Gilmore Girls Crocheted Scarf

I’ve been binge-watching Gilmore Girls on Netflix lately – it’s just such a perfect show to “watch” while crafting. I’ve already seen all of the episodes anyway, plus there’s definitely enough dialogue to keep you informed of what’s happening by just listening. I’ve found Aaron Sorkin’s dialogue-heavy shows (West Wing, Sports Night) to be good for this, too. 😉

Repeat viewings do reward you, though – there are so many awesome details in the sets! The Hooked on Houses blog has a photo tour of Lorelai’s house and the Gilmore mansion, as well as the Dragonfly Inn (and the town of Stars Hollow). For super fans, there’s also a thorough guide to filming locations for the show on the Filming Locations of Chicago and Los Angeles blog.

Needless to say, the knit and crocheted items on the show catch my attention – and there are a lot of them! One piece that I’d particularly like to recreate appears in at least a couple of episodes: Rory’s crocheted scarf.

Rory's Scarf

It appears prominently in Season 5 Episode 14: “Say Something.” This is the episode in which Rory borrows Logan’s limo service so she can comfort Lorelai in Stars Hollow. The limo causes a commotion in town, and Rory responds by poking out of the top and explaining that she’s “not usually in a limo.”

And good news for those who like the scarf as much as I do – there’s already a pattern that was inspired by this piece! It’s called, appropriately, “I’m Not Usually in a Limo,” and was designed by Maria Keays. (Available for free as of this writing.)

Rory Crocheted Scarf

In the closeups, you can see some of the details of this lacy crocheted pattern.

Rory Crocheted Scarf Gilmore Girls

The scarf made an appearance in at least one other episode. Here, Rory layered it with other cold-weather wear. I think this was from Season 4, Episode 17.

Rory Crocheted Scarf Gilmore Girls

Bonus: Here’s another scarf that’s similar in appearance but clearly isn’t the same one. This one might be knit? It’s hard to tell, but it’s pretty.

Rory Scarf Gilmore Girls

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Rose Table Runner

A couple of years ago, I made a thread crochet table runner with special significance. But let me back up to share the inspiration behind the project first.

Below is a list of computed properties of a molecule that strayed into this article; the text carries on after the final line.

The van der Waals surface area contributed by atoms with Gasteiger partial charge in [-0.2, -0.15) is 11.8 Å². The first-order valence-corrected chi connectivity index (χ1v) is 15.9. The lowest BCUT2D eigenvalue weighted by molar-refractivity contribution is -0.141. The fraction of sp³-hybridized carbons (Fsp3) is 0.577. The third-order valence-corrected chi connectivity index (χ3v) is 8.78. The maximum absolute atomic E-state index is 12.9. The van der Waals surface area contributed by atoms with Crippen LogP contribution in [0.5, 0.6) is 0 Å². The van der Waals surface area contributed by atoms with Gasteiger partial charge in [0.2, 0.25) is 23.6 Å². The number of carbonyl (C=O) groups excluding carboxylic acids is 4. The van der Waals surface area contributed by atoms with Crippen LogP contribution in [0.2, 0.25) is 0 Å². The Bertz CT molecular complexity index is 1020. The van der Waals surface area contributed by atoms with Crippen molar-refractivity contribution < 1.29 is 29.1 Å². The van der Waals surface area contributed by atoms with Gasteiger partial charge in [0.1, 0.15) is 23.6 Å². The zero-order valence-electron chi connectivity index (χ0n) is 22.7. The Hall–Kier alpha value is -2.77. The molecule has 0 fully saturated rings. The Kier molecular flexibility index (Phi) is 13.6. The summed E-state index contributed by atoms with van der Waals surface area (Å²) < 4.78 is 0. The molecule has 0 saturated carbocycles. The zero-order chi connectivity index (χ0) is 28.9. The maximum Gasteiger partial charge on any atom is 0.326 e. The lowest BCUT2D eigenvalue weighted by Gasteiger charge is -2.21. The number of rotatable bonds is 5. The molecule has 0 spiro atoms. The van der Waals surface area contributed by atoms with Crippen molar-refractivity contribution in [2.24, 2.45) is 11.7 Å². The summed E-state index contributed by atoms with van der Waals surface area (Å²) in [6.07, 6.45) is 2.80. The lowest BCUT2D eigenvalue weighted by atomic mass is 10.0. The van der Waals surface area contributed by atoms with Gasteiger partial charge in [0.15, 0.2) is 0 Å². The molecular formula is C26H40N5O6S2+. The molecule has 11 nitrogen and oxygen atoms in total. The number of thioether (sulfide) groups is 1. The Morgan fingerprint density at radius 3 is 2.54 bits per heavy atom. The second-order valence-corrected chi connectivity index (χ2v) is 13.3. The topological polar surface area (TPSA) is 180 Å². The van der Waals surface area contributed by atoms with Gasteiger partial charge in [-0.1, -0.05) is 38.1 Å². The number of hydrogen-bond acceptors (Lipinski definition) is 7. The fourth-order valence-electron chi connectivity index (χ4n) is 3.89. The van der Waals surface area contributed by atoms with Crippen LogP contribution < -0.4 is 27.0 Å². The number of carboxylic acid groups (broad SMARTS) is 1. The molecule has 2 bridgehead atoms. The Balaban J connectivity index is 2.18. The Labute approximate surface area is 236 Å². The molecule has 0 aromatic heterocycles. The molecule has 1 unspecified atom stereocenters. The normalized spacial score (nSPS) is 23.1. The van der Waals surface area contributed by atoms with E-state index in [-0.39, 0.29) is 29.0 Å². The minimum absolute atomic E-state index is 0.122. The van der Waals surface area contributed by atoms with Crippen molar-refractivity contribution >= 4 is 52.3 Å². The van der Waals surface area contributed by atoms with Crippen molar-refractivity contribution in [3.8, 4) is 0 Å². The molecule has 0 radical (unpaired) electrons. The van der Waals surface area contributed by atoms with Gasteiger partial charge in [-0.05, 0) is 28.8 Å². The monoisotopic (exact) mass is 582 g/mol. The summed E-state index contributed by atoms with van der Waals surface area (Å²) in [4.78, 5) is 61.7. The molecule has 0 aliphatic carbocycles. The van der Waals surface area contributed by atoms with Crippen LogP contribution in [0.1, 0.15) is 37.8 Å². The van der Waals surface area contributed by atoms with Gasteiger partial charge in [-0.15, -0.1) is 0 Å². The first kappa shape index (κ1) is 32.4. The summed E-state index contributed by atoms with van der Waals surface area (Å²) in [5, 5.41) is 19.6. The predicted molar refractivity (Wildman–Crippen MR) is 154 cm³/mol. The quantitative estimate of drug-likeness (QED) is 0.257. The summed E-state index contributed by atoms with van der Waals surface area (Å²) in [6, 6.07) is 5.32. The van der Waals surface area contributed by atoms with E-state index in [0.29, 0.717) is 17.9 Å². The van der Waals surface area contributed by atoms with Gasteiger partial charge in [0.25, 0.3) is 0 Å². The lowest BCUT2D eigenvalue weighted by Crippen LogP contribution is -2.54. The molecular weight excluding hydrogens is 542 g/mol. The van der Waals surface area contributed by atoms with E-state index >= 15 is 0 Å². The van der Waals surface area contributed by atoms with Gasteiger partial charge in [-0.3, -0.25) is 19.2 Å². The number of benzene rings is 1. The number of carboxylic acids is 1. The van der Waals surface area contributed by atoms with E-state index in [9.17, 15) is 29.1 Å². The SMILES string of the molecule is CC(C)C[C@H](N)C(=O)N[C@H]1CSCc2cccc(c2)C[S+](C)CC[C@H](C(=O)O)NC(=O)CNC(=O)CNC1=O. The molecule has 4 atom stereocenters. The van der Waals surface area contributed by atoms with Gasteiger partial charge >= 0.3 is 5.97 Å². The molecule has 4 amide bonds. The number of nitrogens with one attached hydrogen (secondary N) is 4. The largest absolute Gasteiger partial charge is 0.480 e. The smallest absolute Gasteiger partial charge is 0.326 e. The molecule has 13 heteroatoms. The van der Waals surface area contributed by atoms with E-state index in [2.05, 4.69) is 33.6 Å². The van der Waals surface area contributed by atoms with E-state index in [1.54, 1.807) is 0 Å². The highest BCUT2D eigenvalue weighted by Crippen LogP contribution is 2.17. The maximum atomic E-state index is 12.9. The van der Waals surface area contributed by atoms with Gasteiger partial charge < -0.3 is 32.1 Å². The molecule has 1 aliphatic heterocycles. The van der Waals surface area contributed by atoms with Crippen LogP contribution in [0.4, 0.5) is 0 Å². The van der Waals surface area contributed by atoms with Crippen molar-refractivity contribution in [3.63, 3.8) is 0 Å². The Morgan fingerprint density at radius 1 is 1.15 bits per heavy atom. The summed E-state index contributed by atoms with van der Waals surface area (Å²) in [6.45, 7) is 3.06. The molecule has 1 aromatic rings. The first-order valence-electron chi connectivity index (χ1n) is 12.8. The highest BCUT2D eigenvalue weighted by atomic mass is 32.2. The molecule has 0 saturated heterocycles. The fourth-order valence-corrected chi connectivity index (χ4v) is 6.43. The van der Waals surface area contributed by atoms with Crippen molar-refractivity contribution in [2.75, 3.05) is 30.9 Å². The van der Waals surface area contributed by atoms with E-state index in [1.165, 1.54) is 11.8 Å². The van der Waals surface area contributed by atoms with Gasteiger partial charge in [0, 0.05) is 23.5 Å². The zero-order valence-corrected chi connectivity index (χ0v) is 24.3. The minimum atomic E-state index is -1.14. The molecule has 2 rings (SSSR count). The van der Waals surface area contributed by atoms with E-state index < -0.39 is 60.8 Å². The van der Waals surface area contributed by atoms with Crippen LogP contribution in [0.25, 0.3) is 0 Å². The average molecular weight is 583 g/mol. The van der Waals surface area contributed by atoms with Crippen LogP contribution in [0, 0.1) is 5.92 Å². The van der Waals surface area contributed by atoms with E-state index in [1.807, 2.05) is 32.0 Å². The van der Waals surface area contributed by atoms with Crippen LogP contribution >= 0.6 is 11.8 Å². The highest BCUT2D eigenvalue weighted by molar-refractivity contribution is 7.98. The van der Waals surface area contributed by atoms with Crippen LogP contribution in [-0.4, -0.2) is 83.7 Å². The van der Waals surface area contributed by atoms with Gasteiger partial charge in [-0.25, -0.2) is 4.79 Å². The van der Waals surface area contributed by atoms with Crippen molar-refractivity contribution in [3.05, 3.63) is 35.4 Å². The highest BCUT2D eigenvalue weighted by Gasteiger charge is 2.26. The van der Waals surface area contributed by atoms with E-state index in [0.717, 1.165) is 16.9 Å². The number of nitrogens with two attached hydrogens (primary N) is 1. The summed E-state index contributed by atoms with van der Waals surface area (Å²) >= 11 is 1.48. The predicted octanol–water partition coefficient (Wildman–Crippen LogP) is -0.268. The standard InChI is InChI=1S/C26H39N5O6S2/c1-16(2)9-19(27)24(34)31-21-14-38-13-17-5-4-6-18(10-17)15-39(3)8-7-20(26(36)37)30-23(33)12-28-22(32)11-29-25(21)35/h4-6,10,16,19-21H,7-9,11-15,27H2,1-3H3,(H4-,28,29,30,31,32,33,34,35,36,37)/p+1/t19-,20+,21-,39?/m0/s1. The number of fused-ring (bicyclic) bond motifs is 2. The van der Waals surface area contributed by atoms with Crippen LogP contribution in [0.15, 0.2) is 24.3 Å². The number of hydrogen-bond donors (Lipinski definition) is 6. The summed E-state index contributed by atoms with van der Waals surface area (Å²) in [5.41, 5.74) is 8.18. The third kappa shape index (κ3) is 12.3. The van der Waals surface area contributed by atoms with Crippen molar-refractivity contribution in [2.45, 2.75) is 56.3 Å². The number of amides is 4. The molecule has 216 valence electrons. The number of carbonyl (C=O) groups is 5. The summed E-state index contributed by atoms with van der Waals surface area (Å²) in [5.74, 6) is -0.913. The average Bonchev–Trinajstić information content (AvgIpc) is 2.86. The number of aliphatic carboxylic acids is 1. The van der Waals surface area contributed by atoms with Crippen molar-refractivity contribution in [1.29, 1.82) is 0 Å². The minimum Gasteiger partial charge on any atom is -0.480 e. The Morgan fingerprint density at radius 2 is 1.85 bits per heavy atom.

The flowers below are from my wedding bouquet. Hydrangeas were one of the first things I picked out for my wedding. I actually took a sprig of hydrangeas to the store when choosing the bridesmaids’ dresses to make sure I found the closest color match. Those flowers + ivory roses = a wedding bouquet that I’d still pick if I had to do it all over again. I’d pick the guy again too, by the way. 🙂

Wedding Flowers

Fast forward to when my crochet hobby really took hold, and I wanted to make something that reminds me of those special flowers.

Rose Table Runner

So I started making a table runner with ivory roses on a field of light blue.

Rose Table Runner

The pattern is actually for a pot holder – the Beauty Rose pot holder pattern that’s available for free. (I made a centerpiece using the same pattern with different thread colors.)

Rose Table Runner

I just omitted the backing that the pattern calls for, and turned the squares into join-as-you-go motifs. I also created an edging for the table runner by using the same stitch patterns that are included within the motifs.

Rose Table Runner

The thread is Aunt Lydia’s #10 crochet cotton in Delft Blue, Frosty Green and Ivory. The blue looks a lot brighter in photos than it does in person – in my opinion, it’s actually a pretty close match to the hydrangeas.

Rose Table Runner

Handmade items are sentimental in and of themselves, but this one is made even more special due to its inspiration. Do you have any handmade items that are particularly significant to you?

Victorian Romantic Pineapples Centerpiece

With Christmas far in the rearview mirror… Valentine’s Day, you’re up. 🙂 Here’s a sweet centerpiece project that I completed last year. The Romantic Pineapples Doily is a lovely textured project by Jo Ann Maxwell. (And currently available for free!)

Victorian Romantic Pineapples

My thread of choice was Knit Picks Curio in Victorian. As with most shades of Curio, I found this thread to be darker in person than it appeared on screen. In the case of this project, that was a good thing. I will say that I’m ready for some new color options, pretty please.

Victorian Romantic Pineapples 5

The pattern includes large openings, so there’s no chance to hide uneven stitches within dense fabric.

Victorian Romantic Pineapples

Reviewing these photos now, I definitely could have spent more time on the blocking – or at least straightened it up a bit for the photo shoot!

Victorian Romantic Pineapples

Cluster stitches add texture to the piece. I especially like the ones that outline the pineapples. Just be sure to count carefully. Not that I, er, discovered that by experience. Ahem.

Victorian Romantic Pineapples 2

The stitch pattern that makes up the hearts (and adds the “Romantic” element) are simple yet clever. Again, I think a bit more blocking is needed here to smooth out the top curves of the shape.

Victorian Romantic Pineapples